- Freeze your own or buy frozen – most fruit can be frozen. Great for smoothies, slushies, crumbles (use either this Apple Crumble or Strawberry Crumble recipe, choose which one is most similar to your fruit)
- No added sugar canned fruit
- Dried fruit
10. Breakfast and snacks
I know my list is very focussed on meals – but don’t forget about breakfast essentials and snacks! Cereals and spreads for breakfast, bacon and/or ham (make ham and egg pockets with tortillas!), frozen fruit for smoothies, fruit and nuts (ideal for snacking), crackers etc.
11. Don’t forget your pets!!
Whatever you feed your pets, make sure you have plenty of it in stock for them. And don’t forget treats!! Half my freezer is dedicated to BONES for Dozer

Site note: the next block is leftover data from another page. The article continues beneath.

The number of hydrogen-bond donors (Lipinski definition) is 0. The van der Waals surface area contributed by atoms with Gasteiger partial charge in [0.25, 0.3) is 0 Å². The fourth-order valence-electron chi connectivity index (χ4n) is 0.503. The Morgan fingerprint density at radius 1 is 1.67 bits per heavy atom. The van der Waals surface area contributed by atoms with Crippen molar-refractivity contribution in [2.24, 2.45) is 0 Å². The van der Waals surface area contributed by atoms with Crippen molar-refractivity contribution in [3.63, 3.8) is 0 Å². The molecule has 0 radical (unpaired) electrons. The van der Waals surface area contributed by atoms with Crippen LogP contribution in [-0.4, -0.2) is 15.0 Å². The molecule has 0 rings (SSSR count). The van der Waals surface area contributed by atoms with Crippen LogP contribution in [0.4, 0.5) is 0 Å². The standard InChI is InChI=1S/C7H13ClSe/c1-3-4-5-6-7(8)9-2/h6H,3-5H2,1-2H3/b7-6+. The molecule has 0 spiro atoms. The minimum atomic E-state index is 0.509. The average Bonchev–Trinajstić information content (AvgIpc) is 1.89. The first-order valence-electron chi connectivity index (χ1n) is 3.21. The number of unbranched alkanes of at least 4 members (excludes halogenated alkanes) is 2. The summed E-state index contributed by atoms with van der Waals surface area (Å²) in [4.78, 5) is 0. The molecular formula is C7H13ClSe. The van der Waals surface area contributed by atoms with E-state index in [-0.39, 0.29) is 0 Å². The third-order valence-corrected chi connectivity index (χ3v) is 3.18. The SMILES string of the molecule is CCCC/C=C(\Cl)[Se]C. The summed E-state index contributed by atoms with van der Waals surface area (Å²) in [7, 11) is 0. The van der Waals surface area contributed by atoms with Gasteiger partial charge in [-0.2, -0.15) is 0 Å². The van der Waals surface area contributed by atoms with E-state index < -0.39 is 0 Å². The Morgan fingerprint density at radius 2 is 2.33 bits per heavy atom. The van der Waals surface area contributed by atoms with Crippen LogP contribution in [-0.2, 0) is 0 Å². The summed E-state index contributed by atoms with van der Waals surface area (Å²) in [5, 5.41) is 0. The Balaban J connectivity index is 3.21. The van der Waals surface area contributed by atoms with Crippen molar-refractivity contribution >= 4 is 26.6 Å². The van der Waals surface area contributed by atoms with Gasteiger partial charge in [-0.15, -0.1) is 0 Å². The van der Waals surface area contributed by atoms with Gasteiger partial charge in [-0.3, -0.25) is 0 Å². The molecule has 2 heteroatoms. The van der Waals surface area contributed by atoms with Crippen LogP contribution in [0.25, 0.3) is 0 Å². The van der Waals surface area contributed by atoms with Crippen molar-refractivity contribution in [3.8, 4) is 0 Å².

I’ve seen shopping lists where wine tops the shopping list…… my darling friends, I’m talking to YOU!
Lucky for me, my sister is currently storing some of her wine at my house. In the event of an emergency, I cannot be held responsible for what happens to those wines….
And that’s a wrap!
That’s it from me today! I will be back with more this week, assuming you found this post helpful.
If you have any specific questions, just drop them in the comments below and I’ll get back to you.
Stay safe everyone! Remember to wash your hands frequently, and when you’ve been out and about in public, be conscious to avoid touching your face. Disinfect your hands regularly especially while you’re out and about.
Please remember – be kind to others. Help your neighbours. Share your toilet paper with family and friends. Don’t be greedy stockpiling food, just get what you think you need.
And don’t stop living life! – Nagi x
Life of Dozer
Coronavirus? Food hoarding? Toilet paper crisis?
He’s completely oblivious to it all. That’s #LifeOfDozer
The post My GOLD TIPS: What food to stock up on for coronavirus appeared first on RecipeTin Eats.